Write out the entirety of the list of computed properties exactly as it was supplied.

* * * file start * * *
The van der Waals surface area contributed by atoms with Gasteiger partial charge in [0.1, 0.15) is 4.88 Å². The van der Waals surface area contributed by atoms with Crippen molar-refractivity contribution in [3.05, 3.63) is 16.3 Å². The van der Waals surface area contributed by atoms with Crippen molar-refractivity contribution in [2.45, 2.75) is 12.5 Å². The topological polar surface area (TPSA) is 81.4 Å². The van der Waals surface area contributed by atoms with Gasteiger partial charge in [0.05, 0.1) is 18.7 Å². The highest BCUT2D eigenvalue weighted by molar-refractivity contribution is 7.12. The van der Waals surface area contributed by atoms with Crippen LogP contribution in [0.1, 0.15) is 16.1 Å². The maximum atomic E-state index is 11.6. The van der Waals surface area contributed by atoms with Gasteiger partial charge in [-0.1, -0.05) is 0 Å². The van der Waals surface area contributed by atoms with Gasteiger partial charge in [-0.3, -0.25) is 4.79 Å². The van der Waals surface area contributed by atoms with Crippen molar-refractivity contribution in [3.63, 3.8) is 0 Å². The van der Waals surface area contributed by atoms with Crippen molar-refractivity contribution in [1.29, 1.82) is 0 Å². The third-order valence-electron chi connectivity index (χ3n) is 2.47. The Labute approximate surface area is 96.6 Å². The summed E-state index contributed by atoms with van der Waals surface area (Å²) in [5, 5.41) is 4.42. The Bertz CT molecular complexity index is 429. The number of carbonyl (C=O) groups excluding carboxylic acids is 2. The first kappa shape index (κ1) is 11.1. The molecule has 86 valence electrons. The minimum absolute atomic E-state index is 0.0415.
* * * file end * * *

The van der Waals surface area contributed by atoms with Gasteiger partial charge in [0.1, 0.15) is 4.88 Å². The van der Waals surface area contributed by atoms with Crippen molar-refractivity contribution in [3.05, 3.63) is 16.3 Å². The van der Waals surface area contributed by atoms with Crippen molar-refractivity contribution in [2.45, 2.75) is 12.5 Å². The topological polar surface area (TPSA) is 81.4 Å². The van der Waals surface area contributed by atoms with Gasteiger partial charge in [0.05, 0.1) is 18.7 Å². The highest BCUT2D eigenvalue weighted by molar-refractivity contribution is 7.12. The van der Waals surface area contributed by atoms with Crippen LogP contribution in [0.1, 0.15) is 16.1 Å². The maximum atomic E-state index is 11.6. The van der Waals surface area contributed by atoms with Gasteiger partial charge in [-0.1, -0.05) is 0 Å². The van der Waals surface area contributed by atoms with Gasteiger partial charge in [-0.3, -0.25) is 4.79 Å². The van der Waals surface area contributed by atoms with Crippen molar-refractivity contribution in [3.63, 3.8) is 0 Å². The van der Waals surface area contributed by atoms with Crippen molar-refractivity contribution in [1.29, 1.82) is 0 Å². The third-order valence-electron chi connectivity index (χ3n) is 2.47. The Labute approximate surface area is 96.6 Å². The summed E-state index contributed by atoms with van der Waals surface area (Å²) in [5, 5.41) is 4.42. The Bertz CT molecular complexity index is 429. The number of carbonyl (C=O) groups excluding carboxylic acids is 2. The first kappa shape index (κ1) is 11.1. The molecule has 86 valence electrons. The minimum absolute atomic E-state index is 0.0415.